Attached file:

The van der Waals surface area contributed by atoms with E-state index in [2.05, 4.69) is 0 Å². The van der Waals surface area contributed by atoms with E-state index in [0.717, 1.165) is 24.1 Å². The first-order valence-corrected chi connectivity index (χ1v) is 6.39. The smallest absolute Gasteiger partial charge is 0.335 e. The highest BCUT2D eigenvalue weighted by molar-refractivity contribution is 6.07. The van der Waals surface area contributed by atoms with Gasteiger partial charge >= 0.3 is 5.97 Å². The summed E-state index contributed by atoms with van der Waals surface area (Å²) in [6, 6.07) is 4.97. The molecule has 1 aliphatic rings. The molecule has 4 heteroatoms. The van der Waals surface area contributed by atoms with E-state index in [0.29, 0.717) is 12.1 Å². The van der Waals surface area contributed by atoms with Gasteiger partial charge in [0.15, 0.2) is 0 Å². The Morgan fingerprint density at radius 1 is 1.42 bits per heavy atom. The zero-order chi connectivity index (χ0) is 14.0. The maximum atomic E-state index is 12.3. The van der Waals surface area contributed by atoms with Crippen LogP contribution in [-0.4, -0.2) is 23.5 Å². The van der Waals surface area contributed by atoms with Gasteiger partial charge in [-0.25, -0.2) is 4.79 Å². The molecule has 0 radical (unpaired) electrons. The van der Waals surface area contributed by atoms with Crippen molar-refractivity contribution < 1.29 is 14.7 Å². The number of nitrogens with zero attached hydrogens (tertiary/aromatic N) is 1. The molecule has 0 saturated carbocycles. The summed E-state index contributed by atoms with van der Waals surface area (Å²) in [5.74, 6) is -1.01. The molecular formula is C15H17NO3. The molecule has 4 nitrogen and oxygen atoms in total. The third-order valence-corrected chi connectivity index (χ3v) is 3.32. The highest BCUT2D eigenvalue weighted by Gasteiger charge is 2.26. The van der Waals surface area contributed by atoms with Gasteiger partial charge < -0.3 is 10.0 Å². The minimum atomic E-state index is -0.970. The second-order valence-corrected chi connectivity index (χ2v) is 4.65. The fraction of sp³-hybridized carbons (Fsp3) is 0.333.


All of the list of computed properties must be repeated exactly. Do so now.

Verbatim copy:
The van der Waals surface area contributed by atoms with E-state index in [2.05, 4.69) is 0 Å². The van der Waals surface area contributed by atoms with E-state index in [0.717, 1.165) is 24.1 Å². The first-order valence-corrected chi connectivity index (χ1v) is 6.39. The smallest absolute Gasteiger partial charge is 0.335 e. The highest BCUT2D eigenvalue weighted by molar-refractivity contribution is 6.07. The van der Waals surface area contributed by atoms with Gasteiger partial charge >= 0.3 is 5.97 Å². The summed E-state index contributed by atoms with van der Waals surface area (Å²) in [6, 6.07) is 4.97. The molecule has 1 aliphatic rings. The molecule has 4 heteroatoms. The van der Waals surface area contributed by atoms with E-state index in [0.29, 0.717) is 12.1 Å². The van der Waals surface area contributed by atoms with Gasteiger partial charge in [0.15, 0.2) is 0 Å². The Morgan fingerprint density at radius 1 is 1.42 bits per heavy atom. The zero-order chi connectivity index (χ0) is 14.0. The maximum atomic E-state index is 12.3. The van der Waals surface area contributed by atoms with Crippen LogP contribution in [-0.4, -0.2) is 23.5 Å². The van der Waals surface area contributed by atoms with Gasteiger partial charge in [-0.25, -0.2) is 4.79 Å². The molecule has 0 radical (unpaired) electrons. The van der Waals surface area contributed by atoms with Crippen molar-refractivity contribution < 1.29 is 14.7 Å². The number of nitrogens with zero attached hydrogens (tertiary/aromatic N) is 1. The molecule has 0 saturated carbocycles. The summed E-state index contributed by atoms with van der Waals surface area (Å²) in [5.74, 6) is -1.01. The molecular formula is C15H17NO3. The molecule has 4 nitrogen and oxygen atoms in total. The third-order valence-corrected chi connectivity index (χ3v) is 3.32. The highest BCUT2D eigenvalue weighted by Gasteiger charge is 2.26. The van der Waals surface area contributed by atoms with Gasteiger partial charge < -0.3 is 10.0 Å². The minimum atomic E-state index is -0.970. The second-order valence-corrected chi connectivity index (χ2v) is 4.65. The fraction of sp³-hybridized carbons (Fsp3) is 0.333.